Canada’s hospital system is overburdened due to an increasing geriatric population, staffing shortages, and an influx of respiratory diseases that have gotten worse since the rise of COVID-19.
David Charoux, a third-year psychology student, reports being in an emergency room (ER), when he noticed “someone so tired that they were lying on the floor. [He] was an old man; no one said anything, no one noticed. It bothered me too much … I had to tell someone, then they moved him into a room where he could lie down.”
Zeljka Zorica, a third-year East Asian studies student encountered a similar situation in the emergency room. “I’ve personally waited over ten hours for an emergency in the waiting room before even being placed in a private room to be seen by a doctor,” Zorica says.
This past month, two deaths have occurred in Nova Scotia due to lack of resources in hospital emergency rooms. Allison Holthoff, 37, passed away 12 hours after her arrival, while Charlene Snow, 67, passed at home after waiting seven hours for care and eventually giving up. Both families attribute the women’s deaths due to not receiving treatment in a timely manner in a CTVNews article earlier this month.
A major contributing factor to Canada’s healthcare crisis is the alarming rate of burnout reported by healthcare professionals following the COVID-19 pandemic. As well, many cases that should be addressed earlier by a family physician are also finding their ways into ERs as a result of a shortage in family doctors. The situation is complicated further as many Canadian medical students who study abroad may not be legally allowed to practice here due to the rigorous and lengthy process they must go through in order to obtain a Canadian license.
Recent data published by Health Quality Ontario (HQO) reveals that, on average, patients wait two hours to be first assessed by a physician in emergency departments and patients’ average length of stay for non-critical cases was about three hours. The report also states that 89 per cent of those categorized as “high-urgency patients,” consisting of cases such as overdoses and heart attacks, spent an entirety of eight hours during their visits.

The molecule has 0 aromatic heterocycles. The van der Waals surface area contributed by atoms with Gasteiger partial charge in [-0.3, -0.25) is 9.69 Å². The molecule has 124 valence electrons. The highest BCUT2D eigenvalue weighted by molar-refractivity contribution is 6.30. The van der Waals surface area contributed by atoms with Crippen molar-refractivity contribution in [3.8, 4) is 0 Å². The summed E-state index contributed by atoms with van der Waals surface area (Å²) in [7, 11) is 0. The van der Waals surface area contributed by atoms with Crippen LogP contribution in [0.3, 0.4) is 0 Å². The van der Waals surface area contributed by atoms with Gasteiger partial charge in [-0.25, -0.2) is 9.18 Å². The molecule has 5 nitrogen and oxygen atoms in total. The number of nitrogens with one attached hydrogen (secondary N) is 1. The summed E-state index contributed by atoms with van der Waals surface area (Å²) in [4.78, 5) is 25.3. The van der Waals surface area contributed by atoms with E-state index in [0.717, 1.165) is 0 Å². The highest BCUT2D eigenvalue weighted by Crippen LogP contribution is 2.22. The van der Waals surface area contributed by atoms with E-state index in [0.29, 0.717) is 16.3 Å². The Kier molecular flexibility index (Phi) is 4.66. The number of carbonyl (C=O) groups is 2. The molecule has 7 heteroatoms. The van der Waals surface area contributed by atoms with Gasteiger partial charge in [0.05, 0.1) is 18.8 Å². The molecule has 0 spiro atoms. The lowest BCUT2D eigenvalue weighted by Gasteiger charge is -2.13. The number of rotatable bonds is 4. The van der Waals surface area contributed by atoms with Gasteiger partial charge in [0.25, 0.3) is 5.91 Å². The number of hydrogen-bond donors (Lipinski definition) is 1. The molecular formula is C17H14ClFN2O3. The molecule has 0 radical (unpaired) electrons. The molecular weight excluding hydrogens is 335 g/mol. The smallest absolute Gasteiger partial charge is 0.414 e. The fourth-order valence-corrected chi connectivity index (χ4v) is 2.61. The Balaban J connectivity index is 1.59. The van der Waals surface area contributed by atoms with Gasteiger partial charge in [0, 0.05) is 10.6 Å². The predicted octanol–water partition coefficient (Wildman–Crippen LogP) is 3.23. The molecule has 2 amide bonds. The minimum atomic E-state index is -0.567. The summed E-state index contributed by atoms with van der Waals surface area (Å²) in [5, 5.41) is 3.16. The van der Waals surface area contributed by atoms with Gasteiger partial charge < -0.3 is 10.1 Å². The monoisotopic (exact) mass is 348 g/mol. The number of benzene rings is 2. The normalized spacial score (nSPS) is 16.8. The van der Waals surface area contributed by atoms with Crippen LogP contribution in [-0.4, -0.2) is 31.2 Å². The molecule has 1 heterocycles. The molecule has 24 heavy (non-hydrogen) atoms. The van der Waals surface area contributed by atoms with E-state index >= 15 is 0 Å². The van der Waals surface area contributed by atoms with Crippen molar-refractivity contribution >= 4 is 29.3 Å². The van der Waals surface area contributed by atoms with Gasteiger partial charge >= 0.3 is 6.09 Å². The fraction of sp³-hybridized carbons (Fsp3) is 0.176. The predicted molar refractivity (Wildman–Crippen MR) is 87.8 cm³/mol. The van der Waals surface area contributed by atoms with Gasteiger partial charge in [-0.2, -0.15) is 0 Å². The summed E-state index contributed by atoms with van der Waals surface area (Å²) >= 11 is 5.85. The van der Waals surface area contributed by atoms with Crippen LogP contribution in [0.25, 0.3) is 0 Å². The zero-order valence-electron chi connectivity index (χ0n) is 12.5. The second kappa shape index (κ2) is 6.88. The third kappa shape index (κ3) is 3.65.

Amongst students, there seems to be a consensus that a division of severity of cases within the actual waiting area, after triage is completed, is needed. Hadia Imran, a third-year psychology student, thinks “there should be more in place to check up people with minor injuries and categorize them in terms of how severe each patient is.”
Zorica agrees, stating they “would like to see a bit more organization in the waiting room. Maybe more separation of those injuries or problems that are critical versus minor.”
Associate Professor at the School of Public Policy and Administration at York University, Daniel Cohn states that “health is only marginally determined by the healthcare you receive. Ill health is mainly caused by environmental, social, economic and political factors.”
Cohn highlights that healthcare system reform will be a complex matter involving many different strategies at various levels of the system. “Big sweeping changes are driven top-down, and at that level, you cannot see the details that will cause problems in general, and most importantly, for the marginalized people who already face disadvantages in terms of ill health,” says Cohn.
“Although we know clearly what we want out of our health system, getting to those goals will involve a bunch of little reforms, some of which will work and some which might have to be reversed,” Cohn adds.
In his 2022 year-end interview, Prime Minister Justin Trudeau emphasized the importance of tackling health-care reform, stating that “it wouldn’t be the right thing to do to just throw more money at the problem and sit back and watch the problem not get fixed.” But as he also states, increasing funds is not the solution “unless the provinces commit to change.”
Cohn notes that “change has to be incremental and the result of a constant process of consultation and evaluation involving the personnel and stakeholders at all levels of the system — from the economists and policy-analysts in the bureaucracy at Queen’s Park down to the people who work on the frontlines and their patients”.